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Sects White Sikhs

Discussion in 'History of Sikhism' started by Admin Singh, Jul 22, 2009.

  1. Admin Singh

    Admin Singh
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    Sword-carrying Sikhs roaming the Indian city of Amritsar are a normal sight; but white people wearing turbans definitely are not. The strangeness lies in the fact that they are non-Indians who converted to Sikhism.

    Most of them attend the Miri Piri Academy (MPA), an International boarding school in Amritsar where foreigners who converted to Sikhism leave their children to immerse themselves in the religion. And don’t let the teacher’s name, Mahan Atma Kaur, mislead you. She is Svetlana, a Russian-American national who has been teaching there for two years.

    The 34-year-old white Sikh converted in 2004 and changed her name to Mahan Atma, which means “greatest soul” in the Indian language.
    Why? “It feels to me that I did not 'choose' to be a Sikh. We all are Sikhs, as 'seekers of the truth'. As soon as I felt my heart’s yearning for the guru’s word, I knew it was my path. It is my life,” Mahan told RTV during an interview.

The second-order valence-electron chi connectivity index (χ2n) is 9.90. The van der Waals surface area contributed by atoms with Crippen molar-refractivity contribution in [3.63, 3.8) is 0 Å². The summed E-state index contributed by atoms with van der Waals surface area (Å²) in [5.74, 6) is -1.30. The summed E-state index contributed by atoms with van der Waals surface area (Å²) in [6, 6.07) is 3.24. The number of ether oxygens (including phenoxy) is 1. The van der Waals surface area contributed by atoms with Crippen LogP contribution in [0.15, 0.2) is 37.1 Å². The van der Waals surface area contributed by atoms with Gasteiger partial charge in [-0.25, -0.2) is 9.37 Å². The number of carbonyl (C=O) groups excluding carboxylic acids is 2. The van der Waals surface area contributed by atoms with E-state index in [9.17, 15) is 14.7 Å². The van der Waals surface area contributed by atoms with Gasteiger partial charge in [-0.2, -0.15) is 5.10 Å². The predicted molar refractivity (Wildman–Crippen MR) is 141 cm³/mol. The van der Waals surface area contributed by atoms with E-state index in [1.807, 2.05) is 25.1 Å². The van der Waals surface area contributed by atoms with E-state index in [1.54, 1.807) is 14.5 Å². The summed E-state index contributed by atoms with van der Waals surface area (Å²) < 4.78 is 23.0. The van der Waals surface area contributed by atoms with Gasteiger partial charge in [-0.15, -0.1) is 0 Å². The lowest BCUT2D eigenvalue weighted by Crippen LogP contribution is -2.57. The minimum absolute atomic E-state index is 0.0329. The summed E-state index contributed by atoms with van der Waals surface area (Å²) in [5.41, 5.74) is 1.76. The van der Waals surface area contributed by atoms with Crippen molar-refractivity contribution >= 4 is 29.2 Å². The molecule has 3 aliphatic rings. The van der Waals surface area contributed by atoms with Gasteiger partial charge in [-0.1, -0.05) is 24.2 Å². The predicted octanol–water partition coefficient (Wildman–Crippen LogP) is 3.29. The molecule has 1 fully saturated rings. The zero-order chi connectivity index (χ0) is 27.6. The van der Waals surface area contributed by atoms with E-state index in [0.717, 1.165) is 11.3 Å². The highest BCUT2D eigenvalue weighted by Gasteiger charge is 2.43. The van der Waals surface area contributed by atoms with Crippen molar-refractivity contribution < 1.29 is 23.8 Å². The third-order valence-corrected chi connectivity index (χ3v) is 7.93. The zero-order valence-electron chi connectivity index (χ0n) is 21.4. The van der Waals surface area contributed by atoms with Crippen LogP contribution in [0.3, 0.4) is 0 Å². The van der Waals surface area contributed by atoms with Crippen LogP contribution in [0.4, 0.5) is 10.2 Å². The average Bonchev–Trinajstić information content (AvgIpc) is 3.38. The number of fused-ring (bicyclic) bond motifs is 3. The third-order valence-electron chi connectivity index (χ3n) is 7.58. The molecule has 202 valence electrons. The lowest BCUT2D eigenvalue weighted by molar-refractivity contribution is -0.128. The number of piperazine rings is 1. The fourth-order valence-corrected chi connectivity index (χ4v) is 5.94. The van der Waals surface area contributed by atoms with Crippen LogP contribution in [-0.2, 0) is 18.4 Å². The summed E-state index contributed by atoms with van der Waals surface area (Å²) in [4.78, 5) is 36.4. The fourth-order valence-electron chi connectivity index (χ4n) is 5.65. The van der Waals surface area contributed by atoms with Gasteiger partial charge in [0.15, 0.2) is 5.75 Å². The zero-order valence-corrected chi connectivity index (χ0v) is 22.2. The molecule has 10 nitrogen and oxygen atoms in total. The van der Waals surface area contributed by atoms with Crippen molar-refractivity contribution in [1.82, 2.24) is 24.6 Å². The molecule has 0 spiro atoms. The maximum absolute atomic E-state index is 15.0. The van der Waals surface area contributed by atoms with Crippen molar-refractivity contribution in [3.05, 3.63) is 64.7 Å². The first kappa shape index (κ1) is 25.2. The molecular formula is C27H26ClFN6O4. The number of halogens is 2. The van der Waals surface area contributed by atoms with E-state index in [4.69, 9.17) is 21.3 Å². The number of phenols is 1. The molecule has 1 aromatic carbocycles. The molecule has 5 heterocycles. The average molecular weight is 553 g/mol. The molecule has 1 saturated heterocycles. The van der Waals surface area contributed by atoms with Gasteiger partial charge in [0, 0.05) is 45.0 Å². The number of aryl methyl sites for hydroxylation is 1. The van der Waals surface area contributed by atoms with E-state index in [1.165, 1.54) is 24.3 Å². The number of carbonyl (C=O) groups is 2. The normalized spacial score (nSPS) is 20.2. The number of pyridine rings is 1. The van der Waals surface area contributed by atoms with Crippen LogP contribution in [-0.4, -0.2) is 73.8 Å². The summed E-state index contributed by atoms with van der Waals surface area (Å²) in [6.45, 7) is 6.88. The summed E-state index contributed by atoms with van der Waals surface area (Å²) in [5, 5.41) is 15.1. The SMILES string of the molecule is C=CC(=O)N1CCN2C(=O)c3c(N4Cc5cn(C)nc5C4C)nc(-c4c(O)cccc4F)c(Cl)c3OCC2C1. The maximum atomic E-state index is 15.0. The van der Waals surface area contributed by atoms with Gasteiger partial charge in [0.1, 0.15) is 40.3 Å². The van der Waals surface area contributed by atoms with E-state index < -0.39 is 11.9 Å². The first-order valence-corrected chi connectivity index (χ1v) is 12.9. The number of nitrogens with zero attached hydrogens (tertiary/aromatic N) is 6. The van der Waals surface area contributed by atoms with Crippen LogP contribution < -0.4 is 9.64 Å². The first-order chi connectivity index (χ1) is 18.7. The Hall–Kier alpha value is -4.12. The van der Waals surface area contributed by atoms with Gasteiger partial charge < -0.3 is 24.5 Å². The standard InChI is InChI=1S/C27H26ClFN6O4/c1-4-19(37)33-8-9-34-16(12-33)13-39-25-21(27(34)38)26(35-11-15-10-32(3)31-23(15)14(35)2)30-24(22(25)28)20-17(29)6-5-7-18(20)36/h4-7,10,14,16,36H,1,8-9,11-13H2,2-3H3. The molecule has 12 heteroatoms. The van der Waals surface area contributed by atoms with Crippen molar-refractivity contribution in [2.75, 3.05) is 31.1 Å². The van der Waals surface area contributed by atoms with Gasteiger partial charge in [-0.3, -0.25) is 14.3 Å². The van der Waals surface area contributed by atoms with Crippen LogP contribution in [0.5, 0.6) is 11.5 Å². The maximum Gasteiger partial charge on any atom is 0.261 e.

The current student body represents 13 countries and 8 languages from various countries in Asia, Europe and America.

    Although Sikhism does not have missionaries around the world, more white people are converting to Sikhism in the 21st century. Sikhism as a faith has never actively sought converts, thus the Sikhs have remained a relatively homogeneous racial group.

    Why Sikhism?


    After the September 11 attacks, some people associated Sikhs with terrorists or members of the

    Taliban. Research suggests there has been an increase in hate-crimes against Sikh men in America and England. Still, there has been an increase in the number of foreigners who convert to Sikhism. Why?

    Gurusewak Singh Khalsa, who was born to parents of American/European descent, told RTV via email, “Some might say Sikhism is a strict religion. At first glance this makes sense – physically, men have beards, wear turbans and kirpans (knives), and women don't cut their hair.”

    “But once one sees past the physical I have found that there is a lot more openness, freedom, and acceptance in the Sikh teachings compared to other religions,”
    he added.

    Amrit Kaur does not look like a Punjabi in any way, but practices Sikhism. Born in Toronto, Canada, her mother was an atheist and her father was Catholic.

    “I researched many religions and practiced different ones… but nothing 'belonged' to me. It wasn't until the summer of 2004, when I first met a Sikh, that I learned about the existence of Sikhism,”